Because You Demanded It
Bridget Christie at The Stand ★★★★
The stand-up tackles Brexit Britain in a show that is as enjoyable as it is timely, bending her logic and having fun with her fury
Written by Dominic Maxwell in The Times on August 12th, 2016
There are plenty of nods to Brexit Britain here at the Fringe, but no one else has come up with such a full-throated cry of comical despair as Bridget Christie. Her show is called Mortal, and if that doesn’t sound like it has much to do with gags about Nigel Farage and friends, that’s because Christie has rewritten it completely since referendum day. It will be called Because You Demanded It when it reaches London.
Whatever the moniker, see it. Three years ago Christie made her name with a feminist show in which she stealthily mixed the passionate with the playful. Here she’s pulled it off again with a wit and vim that is as enjoyable as it is timely.
Since politics is so grim right now, Christie tells us, she’s going to base her act on her new-found passion for gardening. Yet she’s barely into her paean to her potted fuchsia — a plant of foreign extraction that beds in remarkably well to British soil — before she makes clear just what game she’s playing. Soon her subtext is smashing its way centre-stage.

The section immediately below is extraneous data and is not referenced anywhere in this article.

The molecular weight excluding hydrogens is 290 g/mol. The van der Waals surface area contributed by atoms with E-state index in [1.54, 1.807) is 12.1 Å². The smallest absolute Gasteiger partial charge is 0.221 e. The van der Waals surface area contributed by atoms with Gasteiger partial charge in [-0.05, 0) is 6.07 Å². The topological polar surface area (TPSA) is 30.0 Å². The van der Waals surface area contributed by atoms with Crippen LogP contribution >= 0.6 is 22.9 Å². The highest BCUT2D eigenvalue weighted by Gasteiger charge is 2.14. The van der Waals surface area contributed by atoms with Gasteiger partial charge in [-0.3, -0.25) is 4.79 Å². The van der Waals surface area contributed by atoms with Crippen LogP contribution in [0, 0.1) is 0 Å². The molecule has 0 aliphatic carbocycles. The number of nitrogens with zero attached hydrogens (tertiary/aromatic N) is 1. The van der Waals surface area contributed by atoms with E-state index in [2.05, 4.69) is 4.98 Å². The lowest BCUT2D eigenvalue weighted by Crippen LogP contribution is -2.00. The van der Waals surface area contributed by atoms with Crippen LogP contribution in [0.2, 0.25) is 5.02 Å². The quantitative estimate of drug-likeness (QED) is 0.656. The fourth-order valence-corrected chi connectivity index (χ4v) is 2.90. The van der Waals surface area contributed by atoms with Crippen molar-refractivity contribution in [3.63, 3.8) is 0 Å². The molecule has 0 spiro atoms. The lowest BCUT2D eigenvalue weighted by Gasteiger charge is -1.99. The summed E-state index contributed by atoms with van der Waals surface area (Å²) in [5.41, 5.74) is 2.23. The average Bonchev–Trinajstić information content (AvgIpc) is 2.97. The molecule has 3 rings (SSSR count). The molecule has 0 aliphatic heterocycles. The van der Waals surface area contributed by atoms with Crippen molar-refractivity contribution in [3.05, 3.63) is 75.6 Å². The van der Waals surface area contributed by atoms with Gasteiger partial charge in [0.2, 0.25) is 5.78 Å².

She has her cake and eats it, caricaturing her dismay in a way that allows her to bend her logic and have fun with her fury. She argues why a paedophile who voted Remain is a better person than a non-paedophile who voted Leave. It’s so ludicrous, yet so rooted in real resentment, that you can laugh at her rage however you voted.
She treats Jeremy Corbyn as an irrelevance — “the right are all liars and the left is a shambles” — as she goes on to a broader look at a damaged culture that allows us to downplay the virtue of experts, facts, empathy and reflection.
Did our feelings about the EU get fatally confused with our feelings about MPs and their taxpayer-funded moats? Can you retell the story of Brexit as a Ladybird Book? Can you add material about the mainstreaming of porn and wonky picture research at the Daily Mail to a state-of-the-divided-nation diatribe? Can this daughter of Irish immigrants keep all this funny and furious and inclusive before ending in a moving story about her parents? The answers are yes, yes, yes, just about, and very much so, yes.